Tag Archives: food politics

bittman and colbert: cheeseburgers, SUVs, and the environment.

i’m busy planning the go game event for sxsw interactive in austin next week, but here are some entertaining/educational tidbits for your day. first off, other people joining michael pollan on my list of intellectually crush-worthy public figures are mark  bittman (kickass cookbook writer and food blogger) and steven colbert (i know you know who he is). i just read and loved bittman’s newest book, the smart and straightforward food matters, which he discusses in this clip from yesterday’s episode of the colbert report:

i am a dumbass when attempting to embed things, so you can watch here via serious eats.

one of the most interesting topics covered by food matters and mentioned in this clip concerns the impact of industrial food systems, especially meat production, on the environment.  i find it interesting that this isn’t discussed much in terms of what the public can do to help affect climate change, an idea that i’d like to talk about in more detail at some point. if you’re interested in learning more, here’s an article that bittman wrote for the new york times back in january.

to distill some sound bites from the video and article,  in case you don’t have a six minute attention span, know how to read,  or you’re actually ‘working’ right now…

‘serving a family of four a steak dinner for four is the equivalent of driving around in your SUV for 3 hours with all the lights on at home [in terms of energy consumption].’

‘if Americans were to reduce meat consumption by just 20 percent it would be as if we all switched from a standard sedan — a Camry, say — to the ultra-efficient Prius.’

oof. pretty fascinating stuff.  we all know about driving less and turning lights off, but not many people connect meat consumption to climate change. does he mean we should stop eating meat? not at all – that’s a pretty unpopular and unrealistic idea for most people. but cutting down on meat consumption and eating sustainably raised meat would be healthier for our bodies as well as the planet. read the book!

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826, food politics and renewing a love for cooking

One of the fantastic things about caring about food and food politics is the convergence of my desires to eat really really delicious food and for that food to be humanely and sustainably produced. As one of the audience members at 826 put it, you don’t really have to make a choice between hedonics and ethics, because for the most part, the most humanely raised cow makes the best tasting beef. Sure, there’s always exceptions, but the cow that lived a long life munching the grass that its stomach was evolved to digest is going to taste better than a cow eating ethanol waste (!) and getting pumped full of antibiotics. The organically raised, locally grown early girl tomato just trucked from the farm to the farmer’s market tastes a million times better than the vaguely reddish balloon-like item at the supermarket that’s been sitting on a truck for a week. It definitely makes it easier for me to fully support conscious eating, because it doesn’t mean restricting yourself. I’d way rather eat a buttery tart filled with organic strawberries than a nasty-ass sugar-free snack cake or Hostess Twinkie and I feel better about where it came from (btw, read Twinkie, Deconstructed for a fascinating yet also horrific account of all the chemicals that go into both twinkies and…rocket fuel!)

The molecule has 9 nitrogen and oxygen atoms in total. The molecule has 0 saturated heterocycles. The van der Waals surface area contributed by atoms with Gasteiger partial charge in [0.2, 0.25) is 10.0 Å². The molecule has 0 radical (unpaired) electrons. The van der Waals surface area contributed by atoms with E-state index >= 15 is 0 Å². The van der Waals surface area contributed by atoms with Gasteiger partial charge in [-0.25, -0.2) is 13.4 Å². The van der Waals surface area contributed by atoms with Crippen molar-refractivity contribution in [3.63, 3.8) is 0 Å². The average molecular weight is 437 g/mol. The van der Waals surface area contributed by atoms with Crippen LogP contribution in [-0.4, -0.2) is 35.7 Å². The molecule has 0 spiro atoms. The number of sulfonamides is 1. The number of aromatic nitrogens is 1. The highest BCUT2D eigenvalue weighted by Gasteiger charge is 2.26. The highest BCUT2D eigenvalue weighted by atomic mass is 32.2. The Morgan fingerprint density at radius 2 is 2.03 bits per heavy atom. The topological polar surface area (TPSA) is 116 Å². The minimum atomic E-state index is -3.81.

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826, food politics, and i have an intellectual crush on Michael Pollan.

after letting the ideas from the 826 food politics discussion marinate in my brain, i’ve decided to serve up some thoughts in bite-size morsels rather than one huge and  indigestible essay. sorry, the whole evening ended with a nod to bad food puns, i can’t help myself.  i’m doling out ladlefuls from the jumbled soup pot of topics and carving off idea slices from the humongous turducken of food politics thought in my brain (that’s a gross mental picture. i’ll stop now).

here’s some details about the evening and the panelists, thoughts about food culture and ecology and production systems, and a whole lot of michael pollan…

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ethicurean? eco-gastronome? conscious foodie? what’s in a name?

i’m having issues distilling the immense amount of information from last night’s panel, so here’s a quick snippet of an issue i wanted to address. i took a brief glance at Ethicurean.com before the panel last night (the group blog of the panelist Bonnie Azab Powell), and I’m intrigued by their explanation and definition of the blog title: